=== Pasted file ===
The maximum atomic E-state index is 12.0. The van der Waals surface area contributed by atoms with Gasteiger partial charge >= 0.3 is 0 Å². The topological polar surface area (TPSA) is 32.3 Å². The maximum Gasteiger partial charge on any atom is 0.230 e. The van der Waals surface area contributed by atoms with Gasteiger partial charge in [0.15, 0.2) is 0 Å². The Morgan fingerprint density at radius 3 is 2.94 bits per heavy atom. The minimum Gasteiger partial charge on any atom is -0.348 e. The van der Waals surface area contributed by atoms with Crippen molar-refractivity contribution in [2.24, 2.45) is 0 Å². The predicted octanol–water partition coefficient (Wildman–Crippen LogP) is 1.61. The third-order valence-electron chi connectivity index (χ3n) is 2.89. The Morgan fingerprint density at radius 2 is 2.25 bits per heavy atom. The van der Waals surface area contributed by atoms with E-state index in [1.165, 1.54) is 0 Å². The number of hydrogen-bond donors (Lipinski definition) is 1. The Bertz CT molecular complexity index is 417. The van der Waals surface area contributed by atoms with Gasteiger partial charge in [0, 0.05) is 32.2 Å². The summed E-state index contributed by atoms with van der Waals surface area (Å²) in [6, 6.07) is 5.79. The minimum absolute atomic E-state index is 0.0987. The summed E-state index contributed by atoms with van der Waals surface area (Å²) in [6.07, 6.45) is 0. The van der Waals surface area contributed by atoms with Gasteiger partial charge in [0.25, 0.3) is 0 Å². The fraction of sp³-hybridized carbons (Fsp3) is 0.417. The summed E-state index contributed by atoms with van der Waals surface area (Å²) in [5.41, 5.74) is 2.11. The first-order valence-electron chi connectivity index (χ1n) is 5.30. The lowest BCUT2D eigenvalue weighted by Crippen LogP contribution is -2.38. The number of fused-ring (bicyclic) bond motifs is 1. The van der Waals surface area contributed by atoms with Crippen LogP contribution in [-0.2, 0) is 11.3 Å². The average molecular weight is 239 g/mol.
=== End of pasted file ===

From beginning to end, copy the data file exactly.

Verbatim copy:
The maximum atomic E-state index is 12.0. The van der Waals surface area contributed by atoms with Gasteiger partial charge >= 0.3 is 0 Å². The topological polar surface area (TPSA) is 32.3 Å². The maximum Gasteiger partial charge on any atom is 0.230 e. The van der Waals surface area contributed by atoms with Gasteiger partial charge in [0.15, 0.2) is 0 Å². The Morgan fingerprint density at radius 3 is 2.94 bits per heavy atom. The minimum Gasteiger partial charge on any atom is -0.348 e. The van der Waals surface area contributed by atoms with Crippen molar-refractivity contribution in [2.24, 2.45) is 0 Å². The predicted octanol–water partition coefficient (Wildman–Crippen LogP) is 1.61. The third-order valence-electron chi connectivity index (χ3n) is 2.89. The Morgan fingerprint density at radius 2 is 2.25 bits per heavy atom. The van der Waals surface area contributed by atoms with E-state index in [1.165, 1.54) is 0 Å². The number of hydrogen-bond donors (Lipinski definition) is 1. The Bertz CT molecular complexity index is 417. The van der Waals surface area contributed by atoms with Gasteiger partial charge in [0, 0.05) is 32.2 Å². The summed E-state index contributed by atoms with van der Waals surface area (Å²) in [6, 6.07) is 5.79. The minimum absolute atomic E-state index is 0.0987. The summed E-state index contributed by atoms with van der Waals surface area (Å²) in [6.07, 6.45) is 0. The van der Waals surface area contributed by atoms with Gasteiger partial charge in [0.25, 0.3) is 0 Å². The fraction of sp³-hybridized carbons (Fsp3) is 0.417. The summed E-state index contributed by atoms with van der Waals surface area (Å²) in [5.41, 5.74) is 2.11. The first-order valence-electron chi connectivity index (χ1n) is 5.30. The lowest BCUT2D eigenvalue weighted by Crippen LogP contribution is -2.38. The number of fused-ring (bicyclic) bond motifs is 1. The van der Waals surface area contributed by atoms with Crippen LogP contribution in [-0.2, 0) is 11.3 Å². The average molecular weight is 239 g/mol.